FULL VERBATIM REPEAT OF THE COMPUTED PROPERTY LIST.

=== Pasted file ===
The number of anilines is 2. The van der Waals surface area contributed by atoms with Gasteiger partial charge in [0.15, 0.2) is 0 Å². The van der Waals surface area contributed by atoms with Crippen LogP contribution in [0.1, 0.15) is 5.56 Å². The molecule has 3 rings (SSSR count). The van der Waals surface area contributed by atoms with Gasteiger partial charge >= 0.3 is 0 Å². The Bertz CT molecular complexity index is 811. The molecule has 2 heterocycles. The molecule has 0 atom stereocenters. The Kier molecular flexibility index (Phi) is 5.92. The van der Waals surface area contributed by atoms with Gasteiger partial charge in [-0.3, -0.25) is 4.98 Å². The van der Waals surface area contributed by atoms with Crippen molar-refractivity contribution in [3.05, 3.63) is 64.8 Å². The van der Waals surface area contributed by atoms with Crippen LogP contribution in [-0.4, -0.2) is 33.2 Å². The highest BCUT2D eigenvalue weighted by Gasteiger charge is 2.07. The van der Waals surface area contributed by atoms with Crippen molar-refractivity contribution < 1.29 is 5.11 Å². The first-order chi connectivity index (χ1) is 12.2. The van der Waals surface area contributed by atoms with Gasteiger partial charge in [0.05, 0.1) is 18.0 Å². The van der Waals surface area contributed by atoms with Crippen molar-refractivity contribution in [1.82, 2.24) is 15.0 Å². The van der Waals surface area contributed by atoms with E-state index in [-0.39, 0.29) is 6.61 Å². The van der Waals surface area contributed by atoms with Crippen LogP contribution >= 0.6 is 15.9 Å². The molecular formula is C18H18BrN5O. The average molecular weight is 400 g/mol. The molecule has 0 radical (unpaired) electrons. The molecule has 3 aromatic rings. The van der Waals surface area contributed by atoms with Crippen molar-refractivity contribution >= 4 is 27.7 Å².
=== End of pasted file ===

The number of anilines is 2. The van der Waals surface area contributed by atoms with Gasteiger partial charge in [0.15, 0.2) is 0 Å². The van der Waals surface area contributed by atoms with Crippen LogP contribution in [0.1, 0.15) is 5.56 Å². The molecule has 3 rings (SSSR count). The van der Waals surface area contributed by atoms with Gasteiger partial charge >= 0.3 is 0 Å². The Bertz CT molecular complexity index is 811. The molecule has 2 heterocycles. The molecule has 0 atom stereocenters. The Kier molecular flexibility index (Phi) is 5.92. The van der Waals surface area contributed by atoms with Gasteiger partial charge in [-0.3, -0.25) is 4.98 Å². The van der Waals surface area contributed by atoms with Crippen molar-refractivity contribution in [3.05, 3.63) is 64.8 Å². The van der Waals surface area contributed by atoms with Crippen LogP contribution in [-0.4, -0.2) is 33.2 Å². The highest BCUT2D eigenvalue weighted by Gasteiger charge is 2.07. The van der Waals surface area contributed by atoms with Crippen molar-refractivity contribution < 1.29 is 5.11 Å². The first-order chi connectivity index (χ1) is 12.2. The van der Waals surface area contributed by atoms with Gasteiger partial charge in [0.05, 0.1) is 18.0 Å². The van der Waals surface area contributed by atoms with Crippen molar-refractivity contribution in [1.82, 2.24) is 15.0 Å². The van der Waals surface area contributed by atoms with E-state index in [-0.39, 0.29) is 6.61 Å². The van der Waals surface area contributed by atoms with Crippen LogP contribution >= 0.6 is 15.9 Å². The molecular formula is C18H18BrN5O. The average molecular weight is 400 g/mol. The molecule has 0 radical (unpaired) electrons. The molecule has 3 aromatic rings. The van der Waals surface area contributed by atoms with Crippen molar-refractivity contribution >= 4 is 27.7 Å².